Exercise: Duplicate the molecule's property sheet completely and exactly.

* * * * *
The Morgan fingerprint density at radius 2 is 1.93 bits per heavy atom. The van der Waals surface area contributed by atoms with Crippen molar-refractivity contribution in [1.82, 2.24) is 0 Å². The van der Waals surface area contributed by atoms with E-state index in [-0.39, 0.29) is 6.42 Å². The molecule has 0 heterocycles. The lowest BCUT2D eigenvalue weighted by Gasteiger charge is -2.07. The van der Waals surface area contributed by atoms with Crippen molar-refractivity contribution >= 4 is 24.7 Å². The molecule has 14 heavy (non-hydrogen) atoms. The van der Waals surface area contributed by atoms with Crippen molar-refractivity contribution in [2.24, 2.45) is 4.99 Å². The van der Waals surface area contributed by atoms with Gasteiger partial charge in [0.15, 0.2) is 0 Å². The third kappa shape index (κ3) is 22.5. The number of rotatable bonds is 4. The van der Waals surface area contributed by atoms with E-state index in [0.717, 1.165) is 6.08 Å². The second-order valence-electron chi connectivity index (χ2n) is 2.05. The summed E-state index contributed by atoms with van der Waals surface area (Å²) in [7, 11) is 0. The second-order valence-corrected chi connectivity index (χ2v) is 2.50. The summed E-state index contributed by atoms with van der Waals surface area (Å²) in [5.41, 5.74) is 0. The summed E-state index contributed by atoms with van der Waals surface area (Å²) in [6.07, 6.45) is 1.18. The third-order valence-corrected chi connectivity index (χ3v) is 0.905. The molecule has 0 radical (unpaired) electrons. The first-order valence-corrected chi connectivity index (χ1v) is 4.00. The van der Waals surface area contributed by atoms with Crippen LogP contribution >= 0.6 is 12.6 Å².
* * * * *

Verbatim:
The Morgan fingerprint density at radius 2 is 1.93 bits per heavy atom. The van der Waals surface area contributed by atoms with Crippen molar-refractivity contribution in [1.82, 2.24) is 0 Å². The van der Waals surface area contributed by atoms with E-state index in [-0.39, 0.29) is 6.42 Å². The molecule has 0 heterocycles. The lowest BCUT2D eigenvalue weighted by Gasteiger charge is -2.07. The van der Waals surface area contributed by atoms with Crippen molar-refractivity contribution >= 4 is 24.7 Å². The molecule has 14 heavy (non-hydrogen) atoms. The van der Waals surface area contributed by atoms with Crippen molar-refractivity contribution in [2.24, 2.45) is 4.99 Å². The van der Waals surface area contributed by atoms with Gasteiger partial charge in [0.15, 0.2) is 0 Å². The third kappa shape index (κ3) is 22.5. The number of rotatable bonds is 4. The van der Waals surface area contributed by atoms with E-state index in [0.717, 1.165) is 6.08 Å². The second-order valence-electron chi connectivity index (χ2n) is 2.05. The summed E-state index contributed by atoms with van der Waals surface area (Å²) in [7, 11) is 0. The second-order valence-corrected chi connectivity index (χ2v) is 2.50. The summed E-state index contributed by atoms with van der Waals surface area (Å²) in [5.41, 5.74) is 0. The summed E-state index contributed by atoms with van der Waals surface area (Å²) in [6.07, 6.45) is 1.18. The third-order valence-corrected chi connectivity index (χ3v) is 0.905. The molecule has 0 radical (unpaired) electrons. The first-order valence-corrected chi connectivity index (χ1v) is 4.00. The van der Waals surface area contributed by atoms with Crippen LogP contribution >= 0.6 is 12.6 Å².